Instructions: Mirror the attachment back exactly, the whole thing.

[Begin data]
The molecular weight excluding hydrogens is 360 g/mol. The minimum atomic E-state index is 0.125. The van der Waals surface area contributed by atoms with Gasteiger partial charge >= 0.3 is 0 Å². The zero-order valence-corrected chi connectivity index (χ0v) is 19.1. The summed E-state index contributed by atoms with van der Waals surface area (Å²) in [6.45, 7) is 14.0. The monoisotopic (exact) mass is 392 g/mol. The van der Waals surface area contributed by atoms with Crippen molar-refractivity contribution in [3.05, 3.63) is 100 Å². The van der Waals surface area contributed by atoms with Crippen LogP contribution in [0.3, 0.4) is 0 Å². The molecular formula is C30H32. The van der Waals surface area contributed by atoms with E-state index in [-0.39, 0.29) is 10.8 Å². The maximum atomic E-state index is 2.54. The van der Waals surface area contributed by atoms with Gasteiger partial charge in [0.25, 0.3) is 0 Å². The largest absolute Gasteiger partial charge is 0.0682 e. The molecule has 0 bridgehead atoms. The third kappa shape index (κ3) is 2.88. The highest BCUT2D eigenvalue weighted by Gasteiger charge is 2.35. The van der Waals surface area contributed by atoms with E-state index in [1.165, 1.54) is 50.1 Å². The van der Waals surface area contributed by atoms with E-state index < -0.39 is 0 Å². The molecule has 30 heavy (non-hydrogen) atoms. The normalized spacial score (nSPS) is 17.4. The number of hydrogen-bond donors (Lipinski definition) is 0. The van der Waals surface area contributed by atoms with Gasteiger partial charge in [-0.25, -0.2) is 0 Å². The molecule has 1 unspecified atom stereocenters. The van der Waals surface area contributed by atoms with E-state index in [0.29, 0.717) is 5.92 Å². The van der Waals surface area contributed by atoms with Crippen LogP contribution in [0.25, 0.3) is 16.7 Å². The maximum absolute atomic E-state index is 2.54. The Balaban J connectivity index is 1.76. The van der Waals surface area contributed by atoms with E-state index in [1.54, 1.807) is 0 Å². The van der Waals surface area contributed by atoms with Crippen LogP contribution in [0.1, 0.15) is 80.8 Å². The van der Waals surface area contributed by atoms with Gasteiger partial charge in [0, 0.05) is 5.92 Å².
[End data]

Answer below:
The molecular weight excluding hydrogens is 360 g/mol. The minimum atomic E-state index is 0.125. The van der Waals surface area contributed by atoms with Gasteiger partial charge >= 0.3 is 0 Å². The zero-order valence-corrected chi connectivity index (χ0v) is 19.1. The summed E-state index contributed by atoms with van der Waals surface area (Å²) in [6.45, 7) is 14.0. The monoisotopic (exact) mass is 392 g/mol. The van der Waals surface area contributed by atoms with Crippen molar-refractivity contribution in [3.05, 3.63) is 100 Å². The van der Waals surface area contributed by atoms with Crippen LogP contribution in [0.3, 0.4) is 0 Å². The molecular formula is C30H32. The van der Waals surface area contributed by atoms with E-state index in [-0.39, 0.29) is 10.8 Å². The maximum atomic E-state index is 2.54. The van der Waals surface area contributed by atoms with Gasteiger partial charge in [0.25, 0.3) is 0 Å². The largest absolute Gasteiger partial charge is 0.0682 e. The molecule has 0 bridgehead atoms. The third kappa shape index (κ3) is 2.88. The highest BCUT2D eigenvalue weighted by Gasteiger charge is 2.35. The van der Waals surface area contributed by atoms with E-state index in [1.165, 1.54) is 50.1 Å². The van der Waals surface area contributed by atoms with E-state index < -0.39 is 0 Å². The molecule has 30 heavy (non-hydrogen) atoms. The normalized spacial score (nSPS) is 17.4. The number of hydrogen-bond donors (Lipinski definition) is 0. The van der Waals surface area contributed by atoms with Gasteiger partial charge in [-0.25, -0.2) is 0 Å². The molecule has 1 unspecified atom stereocenters. The van der Waals surface area contributed by atoms with E-state index in [0.29, 0.717) is 5.92 Å². The van der Waals surface area contributed by atoms with Crippen LogP contribution in [0.25, 0.3) is 16.7 Å². The maximum absolute atomic E-state index is 2.54. The Balaban J connectivity index is 1.76. The van der Waals surface area contributed by atoms with E-state index in [1.54, 1.807) is 0 Å². The van der Waals surface area contributed by atoms with Crippen LogP contribution in [0.1, 0.15) is 80.8 Å². The van der Waals surface area contributed by atoms with Gasteiger partial charge in [0, 0.05) is 5.92 Å².